My team (full stack) team develops single-page web applications using react as a client and spring-boot java apps as back-end.

We deploy the applications on kubernetes. However, we have troubles making rolling updates of the kubernetes pods seamless. Here's our packaging / deployment process:

  1. The CI pipeline builds a docker images packaging the java application as an executable jar file and the compile javascript/css assets that form the react client.
  2. That image has 2 entry points: one for starting the jar file (java back-end) and one which starts an nginx that serves the client assets (js/css).
  3. A haproxy cluster routes requests based on URL paths to either nginx or the java back-end.

This approach works fine so far.

However, during a rolling update, there will be a number of pods with an "old" java back-end. This leads to the situation that clients with a newly deployed version of the react client make requests to old java back-ends, because haproxy simply routes api traffic to any available java backend.

As i understand haproxy seems to have support for sticky-backends based on some rules, but this defeats the purpose of having a cluster of backends for load-balancing.

How do others tackle this problem?

1 Answer 1


Modern way to achieve seamless roll-out in this scenario is not on the load balancing (i.e. haproxy) side, but instead via proper deployment planning, backward compatibility and/or feature flags.

The issue with load-balancer tinkering is that in the end of day even if you get sticky sessions right it's not going to solve your problem. The reason for that - imagine a user that opened your app in a browser with old react. Underneath, you deploy new java back-end. If the user doesn't reload her browser - she's still going to use old react app with new back-end no matter what (just because javascript is already loaded to the browser).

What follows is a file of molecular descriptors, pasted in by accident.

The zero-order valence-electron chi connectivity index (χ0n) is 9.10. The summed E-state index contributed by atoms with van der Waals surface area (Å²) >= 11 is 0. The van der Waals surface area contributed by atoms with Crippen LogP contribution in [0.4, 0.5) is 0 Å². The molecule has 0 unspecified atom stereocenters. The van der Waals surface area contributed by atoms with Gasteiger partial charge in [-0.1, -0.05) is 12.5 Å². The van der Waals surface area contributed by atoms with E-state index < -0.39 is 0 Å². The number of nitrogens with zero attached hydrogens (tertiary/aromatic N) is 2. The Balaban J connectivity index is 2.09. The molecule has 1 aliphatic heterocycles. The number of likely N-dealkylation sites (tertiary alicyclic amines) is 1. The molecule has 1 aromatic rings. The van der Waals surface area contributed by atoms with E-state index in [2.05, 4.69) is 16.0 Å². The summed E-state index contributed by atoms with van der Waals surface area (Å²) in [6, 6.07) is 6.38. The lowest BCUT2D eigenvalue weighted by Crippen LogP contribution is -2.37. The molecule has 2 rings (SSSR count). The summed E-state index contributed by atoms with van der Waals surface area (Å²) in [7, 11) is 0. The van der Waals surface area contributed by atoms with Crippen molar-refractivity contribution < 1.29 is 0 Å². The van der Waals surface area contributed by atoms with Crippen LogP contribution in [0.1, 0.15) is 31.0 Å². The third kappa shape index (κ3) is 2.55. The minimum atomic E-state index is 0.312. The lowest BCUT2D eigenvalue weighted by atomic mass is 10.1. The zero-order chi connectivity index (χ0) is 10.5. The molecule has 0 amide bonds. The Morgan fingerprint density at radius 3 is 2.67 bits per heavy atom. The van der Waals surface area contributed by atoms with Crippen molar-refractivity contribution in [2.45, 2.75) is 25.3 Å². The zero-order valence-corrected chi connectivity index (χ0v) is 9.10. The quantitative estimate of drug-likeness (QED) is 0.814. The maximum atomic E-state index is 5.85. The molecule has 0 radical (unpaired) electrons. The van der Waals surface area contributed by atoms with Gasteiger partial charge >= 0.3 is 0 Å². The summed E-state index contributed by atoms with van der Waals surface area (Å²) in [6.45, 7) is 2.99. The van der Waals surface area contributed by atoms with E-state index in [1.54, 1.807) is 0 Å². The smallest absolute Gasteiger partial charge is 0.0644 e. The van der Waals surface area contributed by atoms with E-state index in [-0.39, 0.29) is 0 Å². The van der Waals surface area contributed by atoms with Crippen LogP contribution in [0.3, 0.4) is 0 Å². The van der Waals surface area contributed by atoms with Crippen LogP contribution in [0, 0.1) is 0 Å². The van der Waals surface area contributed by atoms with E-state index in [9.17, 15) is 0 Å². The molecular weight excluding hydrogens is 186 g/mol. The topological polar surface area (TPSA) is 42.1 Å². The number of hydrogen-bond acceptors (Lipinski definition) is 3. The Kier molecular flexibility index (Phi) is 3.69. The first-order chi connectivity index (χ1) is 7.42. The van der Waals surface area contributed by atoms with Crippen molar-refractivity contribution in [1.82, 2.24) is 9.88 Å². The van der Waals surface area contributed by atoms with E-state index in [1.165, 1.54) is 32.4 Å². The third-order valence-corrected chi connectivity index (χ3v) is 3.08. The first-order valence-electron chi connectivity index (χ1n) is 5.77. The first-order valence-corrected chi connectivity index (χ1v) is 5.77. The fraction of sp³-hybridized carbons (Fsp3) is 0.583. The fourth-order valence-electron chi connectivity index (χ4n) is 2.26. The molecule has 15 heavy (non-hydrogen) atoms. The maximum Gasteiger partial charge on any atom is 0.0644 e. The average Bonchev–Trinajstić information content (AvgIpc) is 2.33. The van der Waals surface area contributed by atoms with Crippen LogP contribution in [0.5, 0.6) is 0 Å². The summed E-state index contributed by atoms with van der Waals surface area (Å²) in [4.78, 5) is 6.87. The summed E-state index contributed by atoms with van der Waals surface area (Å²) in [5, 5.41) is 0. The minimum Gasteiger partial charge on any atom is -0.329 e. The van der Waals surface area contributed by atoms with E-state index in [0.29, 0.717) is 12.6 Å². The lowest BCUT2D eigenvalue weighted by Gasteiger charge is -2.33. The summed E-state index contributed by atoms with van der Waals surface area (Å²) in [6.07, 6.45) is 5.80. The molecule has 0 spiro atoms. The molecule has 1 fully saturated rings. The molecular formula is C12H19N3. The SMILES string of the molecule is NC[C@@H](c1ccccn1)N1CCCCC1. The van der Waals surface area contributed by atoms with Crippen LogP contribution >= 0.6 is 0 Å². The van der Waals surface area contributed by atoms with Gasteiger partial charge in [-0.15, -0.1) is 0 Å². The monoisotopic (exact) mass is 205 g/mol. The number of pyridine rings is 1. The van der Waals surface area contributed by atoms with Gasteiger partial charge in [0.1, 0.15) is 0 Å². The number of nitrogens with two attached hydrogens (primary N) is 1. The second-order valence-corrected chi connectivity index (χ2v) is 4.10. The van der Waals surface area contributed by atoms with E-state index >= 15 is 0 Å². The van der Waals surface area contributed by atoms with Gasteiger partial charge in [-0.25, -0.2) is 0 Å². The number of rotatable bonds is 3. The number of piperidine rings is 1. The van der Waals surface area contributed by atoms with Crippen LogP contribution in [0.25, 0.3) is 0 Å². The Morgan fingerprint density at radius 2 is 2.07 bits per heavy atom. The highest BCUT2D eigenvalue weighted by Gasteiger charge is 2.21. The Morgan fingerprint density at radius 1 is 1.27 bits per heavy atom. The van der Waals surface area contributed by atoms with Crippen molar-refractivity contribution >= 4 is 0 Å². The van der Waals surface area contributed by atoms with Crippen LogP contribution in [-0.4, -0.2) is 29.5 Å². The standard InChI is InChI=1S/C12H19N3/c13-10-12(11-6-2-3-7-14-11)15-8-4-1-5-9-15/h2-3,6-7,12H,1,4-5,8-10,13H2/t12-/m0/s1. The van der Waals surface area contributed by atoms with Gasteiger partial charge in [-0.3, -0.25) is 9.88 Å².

Instead, look at following example how you can achieve it using API versioning:

  • Let's assume that data model on one of your api end-points is going to change
  • Let's say your old api was /v1 (or even un-versioned)

Here is how you can solve it:

  1. You create /v2 version of your api, register /v2 version in your react app
  2. Your latest java back-end needs to still have both /v1 and /v2
  3. You first deploy all java back-ends to your back-end deployment with /v2 support (all your UI is still /v1 - but this is fine, because latest back-end supports it)
  4. Once all back-ends are deployed, you can start roll-out of your UI deployment with latest image (again, experience is seamless since all back-ends support both /v1 and /v2)

As you can see, in the above approach, version conflict is avoided and experience is seamless.

P.s. You might want to consider splitting your docker image in 2 - it's a little odd to have a multi-purpose image with 2 entrypoints. There may be little justification for this design.

  • I agree with @toledor. The usual use case when it comes to microservices is that you keep your deployable as minimal in size as possible with many instances as needed. This is something that K8S handles very well and is suited for the purpose. Best practice is to have 1 deployment for each service. That way you can control your entrypoint better too. Commented Jul 17, 2020 at 3:42

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